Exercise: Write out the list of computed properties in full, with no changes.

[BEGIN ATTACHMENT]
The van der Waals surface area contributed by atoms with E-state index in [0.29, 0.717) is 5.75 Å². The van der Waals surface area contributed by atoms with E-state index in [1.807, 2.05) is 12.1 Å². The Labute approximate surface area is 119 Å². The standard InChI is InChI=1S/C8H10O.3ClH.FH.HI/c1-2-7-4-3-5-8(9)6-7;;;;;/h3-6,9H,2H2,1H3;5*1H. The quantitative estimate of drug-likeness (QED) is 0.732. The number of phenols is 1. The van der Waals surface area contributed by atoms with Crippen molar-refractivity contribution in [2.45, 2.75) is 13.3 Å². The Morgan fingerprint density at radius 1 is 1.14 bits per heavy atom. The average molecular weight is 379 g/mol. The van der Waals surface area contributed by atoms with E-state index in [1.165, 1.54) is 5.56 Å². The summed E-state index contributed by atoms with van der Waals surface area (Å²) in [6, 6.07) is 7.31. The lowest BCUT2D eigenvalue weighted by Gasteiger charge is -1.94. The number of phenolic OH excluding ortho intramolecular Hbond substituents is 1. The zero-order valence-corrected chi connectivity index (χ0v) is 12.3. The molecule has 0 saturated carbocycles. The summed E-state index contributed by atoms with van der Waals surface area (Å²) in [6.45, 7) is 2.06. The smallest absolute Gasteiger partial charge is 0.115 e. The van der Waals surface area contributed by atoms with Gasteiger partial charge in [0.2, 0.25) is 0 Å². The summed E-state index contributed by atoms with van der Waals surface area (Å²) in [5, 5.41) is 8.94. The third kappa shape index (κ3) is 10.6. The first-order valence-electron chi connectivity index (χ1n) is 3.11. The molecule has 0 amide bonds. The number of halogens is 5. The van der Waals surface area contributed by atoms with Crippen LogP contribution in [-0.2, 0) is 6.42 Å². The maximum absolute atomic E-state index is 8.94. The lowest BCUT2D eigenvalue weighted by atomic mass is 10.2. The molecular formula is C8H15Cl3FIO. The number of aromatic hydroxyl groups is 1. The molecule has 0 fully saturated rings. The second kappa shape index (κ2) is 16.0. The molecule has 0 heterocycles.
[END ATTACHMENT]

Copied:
The van der Waals surface area contributed by atoms with E-state index in [0.29, 0.717) is 5.75 Å². The van der Waals surface area contributed by atoms with E-state index in [1.807, 2.05) is 12.1 Å². The Labute approximate surface area is 119 Å². The standard InChI is InChI=1S/C8H10O.3ClH.FH.HI/c1-2-7-4-3-5-8(9)6-7;;;;;/h3-6,9H,2H2,1H3;5*1H. The quantitative estimate of drug-likeness (QED) is 0.732. The number of phenols is 1. The van der Waals surface area contributed by atoms with Crippen molar-refractivity contribution in [2.45, 2.75) is 13.3 Å². The Morgan fingerprint density at radius 1 is 1.14 bits per heavy atom. The average molecular weight is 379 g/mol. The van der Waals surface area contributed by atoms with E-state index in [1.165, 1.54) is 5.56 Å². The summed E-state index contributed by atoms with van der Waals surface area (Å²) in [6, 6.07) is 7.31. The lowest BCUT2D eigenvalue weighted by Gasteiger charge is -1.94. The number of phenolic OH excluding ortho intramolecular Hbond substituents is 1. The zero-order valence-corrected chi connectivity index (χ0v) is 12.3. The molecule has 0 saturated carbocycles. The summed E-state index contributed by atoms with van der Waals surface area (Å²) in [6.45, 7) is 2.06. The smallest absolute Gasteiger partial charge is 0.115 e. The van der Waals surface area contributed by atoms with Gasteiger partial charge in [0.2, 0.25) is 0 Å². The summed E-state index contributed by atoms with van der Waals surface area (Å²) in [5, 5.41) is 8.94. The third kappa shape index (κ3) is 10.6. The first-order valence-electron chi connectivity index (χ1n) is 3.11. The molecule has 0 amide bonds. The number of halogens is 5. The van der Waals surface area contributed by atoms with Crippen LogP contribution in [-0.2, 0) is 6.42 Å². The maximum absolute atomic E-state index is 8.94. The lowest BCUT2D eigenvalue weighted by atomic mass is 10.2. The molecular formula is C8H15Cl3FIO. The number of aromatic hydroxyl groups is 1. The molecule has 0 fully saturated rings. The second kappa shape index (κ2) is 16.0. The molecule has 0 heterocycles.